And that’s it about the gig. The rest of this post will basically just be more insight into the workings of my mind, because this is my online home after all, where it’s all about me, me, me. I’m only sort of kidding. And trust me the following is only a condensed version of what’s been on my mind the past few days. But I thought I’d still share some of it , because I have been more open here about my mental health journey these past few years. And also to document how far I have come in a space that’s easier to find than leafing through tons scribbled on pages in journal, if I ever need the reminder.

I drove home that night with the strange sense that some important things had just revealed themselves to me. Not a big epiphany, more like puzzle pieces sliding into place? And not even in ways of revealing new insights, just the awareness that I have been doing better for a while now. I’m sure having done a round of psychotherapy from April 2022 till August 2023 plays a huge a part in that.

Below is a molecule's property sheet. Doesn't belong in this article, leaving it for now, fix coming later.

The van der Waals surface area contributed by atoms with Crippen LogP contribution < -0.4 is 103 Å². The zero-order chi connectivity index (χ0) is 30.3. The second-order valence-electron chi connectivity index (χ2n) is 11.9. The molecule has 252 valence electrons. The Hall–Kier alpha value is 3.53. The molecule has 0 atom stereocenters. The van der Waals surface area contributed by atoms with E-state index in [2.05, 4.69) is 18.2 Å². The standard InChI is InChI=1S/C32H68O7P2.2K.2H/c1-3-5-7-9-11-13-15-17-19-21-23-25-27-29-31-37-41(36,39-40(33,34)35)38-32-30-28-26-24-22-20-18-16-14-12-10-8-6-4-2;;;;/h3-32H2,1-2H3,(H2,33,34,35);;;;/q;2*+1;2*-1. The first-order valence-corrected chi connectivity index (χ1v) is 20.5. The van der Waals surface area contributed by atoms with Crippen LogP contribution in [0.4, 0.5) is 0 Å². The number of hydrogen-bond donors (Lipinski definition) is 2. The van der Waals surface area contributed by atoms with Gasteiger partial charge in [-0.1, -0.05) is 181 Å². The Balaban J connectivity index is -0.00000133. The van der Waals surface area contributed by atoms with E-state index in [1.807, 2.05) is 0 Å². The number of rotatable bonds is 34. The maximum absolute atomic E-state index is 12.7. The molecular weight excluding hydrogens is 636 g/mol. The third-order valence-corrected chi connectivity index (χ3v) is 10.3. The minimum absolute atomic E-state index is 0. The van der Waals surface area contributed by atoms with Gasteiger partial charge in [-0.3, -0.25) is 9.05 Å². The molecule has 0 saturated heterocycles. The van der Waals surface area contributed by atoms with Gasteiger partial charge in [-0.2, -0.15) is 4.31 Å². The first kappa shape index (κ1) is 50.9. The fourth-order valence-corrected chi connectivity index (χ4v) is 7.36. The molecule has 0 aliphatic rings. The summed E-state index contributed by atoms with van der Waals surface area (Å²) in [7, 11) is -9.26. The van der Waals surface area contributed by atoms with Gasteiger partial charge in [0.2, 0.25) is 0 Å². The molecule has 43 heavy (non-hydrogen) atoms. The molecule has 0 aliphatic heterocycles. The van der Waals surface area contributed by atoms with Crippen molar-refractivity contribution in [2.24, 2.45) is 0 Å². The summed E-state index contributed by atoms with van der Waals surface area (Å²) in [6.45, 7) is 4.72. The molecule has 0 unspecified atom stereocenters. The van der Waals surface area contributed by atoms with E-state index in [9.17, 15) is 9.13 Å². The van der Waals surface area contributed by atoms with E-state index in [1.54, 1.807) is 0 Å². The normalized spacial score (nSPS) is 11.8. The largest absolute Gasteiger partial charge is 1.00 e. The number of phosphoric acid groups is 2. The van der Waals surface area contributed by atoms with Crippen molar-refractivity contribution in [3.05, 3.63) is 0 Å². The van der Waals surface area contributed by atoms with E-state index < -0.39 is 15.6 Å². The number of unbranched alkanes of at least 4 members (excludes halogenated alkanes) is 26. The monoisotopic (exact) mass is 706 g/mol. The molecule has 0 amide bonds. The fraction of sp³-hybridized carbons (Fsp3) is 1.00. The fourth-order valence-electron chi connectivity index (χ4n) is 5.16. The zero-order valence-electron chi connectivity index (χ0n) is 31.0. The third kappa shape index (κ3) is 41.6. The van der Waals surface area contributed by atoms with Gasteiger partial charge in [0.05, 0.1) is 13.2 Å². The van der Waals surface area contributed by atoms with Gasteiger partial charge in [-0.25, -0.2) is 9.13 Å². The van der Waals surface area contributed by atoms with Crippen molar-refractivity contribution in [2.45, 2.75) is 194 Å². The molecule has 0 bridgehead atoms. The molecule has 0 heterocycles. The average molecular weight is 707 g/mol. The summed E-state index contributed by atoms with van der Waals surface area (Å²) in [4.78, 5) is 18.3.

Half a “fangirl life” away in 2017 I once wrote a post titled “The Many Ways In Which Frank Turner Changed My Life”. I stand by it’s content and intention, though the title makes my cringe now and I’m glad I’ve clarified how it’s meant at the start of my “Ten Years Anniversary” post last summer.

Something I wrote in that post came back to me when I was untangling my thoughts and emotions from Wednesday night: How I sometimes seem to regard this whole fandom experience as some kind of ‘social lab’ for my personal development. In 2017 I wrote:

“Once you feel more confident around the people in a certain social environment (here: Frank Turner audience) it gets easier to talk to the people around you and the easier it gets to talk to people the more confident you become?”